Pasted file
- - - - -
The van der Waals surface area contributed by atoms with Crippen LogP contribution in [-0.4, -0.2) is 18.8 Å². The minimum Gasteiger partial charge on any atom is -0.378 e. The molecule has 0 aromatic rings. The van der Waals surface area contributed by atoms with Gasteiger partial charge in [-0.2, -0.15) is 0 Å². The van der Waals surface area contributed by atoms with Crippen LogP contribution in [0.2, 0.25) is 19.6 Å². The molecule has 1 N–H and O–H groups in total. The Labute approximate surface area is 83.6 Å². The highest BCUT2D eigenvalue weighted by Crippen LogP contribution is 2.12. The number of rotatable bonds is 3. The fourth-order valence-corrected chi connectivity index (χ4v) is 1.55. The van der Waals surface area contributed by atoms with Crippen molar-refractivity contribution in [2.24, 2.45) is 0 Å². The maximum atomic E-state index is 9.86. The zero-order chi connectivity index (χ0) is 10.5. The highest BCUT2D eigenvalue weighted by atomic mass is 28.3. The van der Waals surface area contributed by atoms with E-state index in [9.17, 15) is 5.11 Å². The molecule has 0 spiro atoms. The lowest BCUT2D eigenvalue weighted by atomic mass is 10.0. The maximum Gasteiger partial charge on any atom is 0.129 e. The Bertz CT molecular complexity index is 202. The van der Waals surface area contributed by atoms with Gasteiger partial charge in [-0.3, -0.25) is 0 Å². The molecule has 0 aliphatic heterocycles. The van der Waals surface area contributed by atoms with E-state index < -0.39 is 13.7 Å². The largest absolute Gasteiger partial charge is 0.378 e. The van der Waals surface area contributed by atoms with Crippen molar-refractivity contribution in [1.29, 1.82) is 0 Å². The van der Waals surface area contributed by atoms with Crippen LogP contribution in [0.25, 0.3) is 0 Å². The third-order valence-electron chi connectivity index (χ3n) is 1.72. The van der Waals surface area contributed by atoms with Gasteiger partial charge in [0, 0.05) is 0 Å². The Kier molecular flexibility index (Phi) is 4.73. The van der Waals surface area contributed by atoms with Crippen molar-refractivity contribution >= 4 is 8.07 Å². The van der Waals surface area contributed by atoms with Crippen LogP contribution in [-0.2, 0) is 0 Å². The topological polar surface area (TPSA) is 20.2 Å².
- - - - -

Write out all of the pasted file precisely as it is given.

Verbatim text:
The van der Waals surface area contributed by atoms with Crippen LogP contribution in [-0.4, -0.2) is 18.8 Å². The minimum Gasteiger partial charge on any atom is -0.378 e. The molecule has 0 aromatic rings. The van der Waals surface area contributed by atoms with Gasteiger partial charge in [-0.2, -0.15) is 0 Å². The van der Waals surface area contributed by atoms with Crippen LogP contribution in [0.2, 0.25) is 19.6 Å². The molecule has 1 N–H and O–H groups in total. The Labute approximate surface area is 83.6 Å². The highest BCUT2D eigenvalue weighted by Crippen LogP contribution is 2.12. The number of rotatable bonds is 3. The fourth-order valence-corrected chi connectivity index (χ4v) is 1.55. The van der Waals surface area contributed by atoms with Crippen molar-refractivity contribution in [2.24, 2.45) is 0 Å². The maximum atomic E-state index is 9.86. The zero-order chi connectivity index (χ0) is 10.5. The highest BCUT2D eigenvalue weighted by atomic mass is 28.3. The van der Waals surface area contributed by atoms with E-state index in [9.17, 15) is 5.11 Å². The molecule has 0 spiro atoms. The lowest BCUT2D eigenvalue weighted by atomic mass is 10.0. The maximum Gasteiger partial charge on any atom is 0.129 e. The Bertz CT molecular complexity index is 202. The van der Waals surface area contributed by atoms with Gasteiger partial charge in [-0.3, -0.25) is 0 Å². The molecule has 0 aliphatic heterocycles. The van der Waals surface area contributed by atoms with E-state index < -0.39 is 13.7 Å². The largest absolute Gasteiger partial charge is 0.378 e. The van der Waals surface area contributed by atoms with Crippen molar-refractivity contribution in [1.29, 1.82) is 0 Å². The van der Waals surface area contributed by atoms with Crippen LogP contribution in [0.25, 0.3) is 0 Å². The third-order valence-electron chi connectivity index (χ3n) is 1.72. The van der Waals surface area contributed by atoms with Gasteiger partial charge in [0, 0.05) is 0 Å². The Kier molecular flexibility index (Phi) is 4.73. The van der Waals surface area contributed by atoms with Crippen molar-refractivity contribution >= 4 is 8.07 Å². The van der Waals surface area contributed by atoms with Crippen LogP contribution in [-0.2, 0) is 0 Å². The topological polar surface area (TPSA) is 20.2 Å².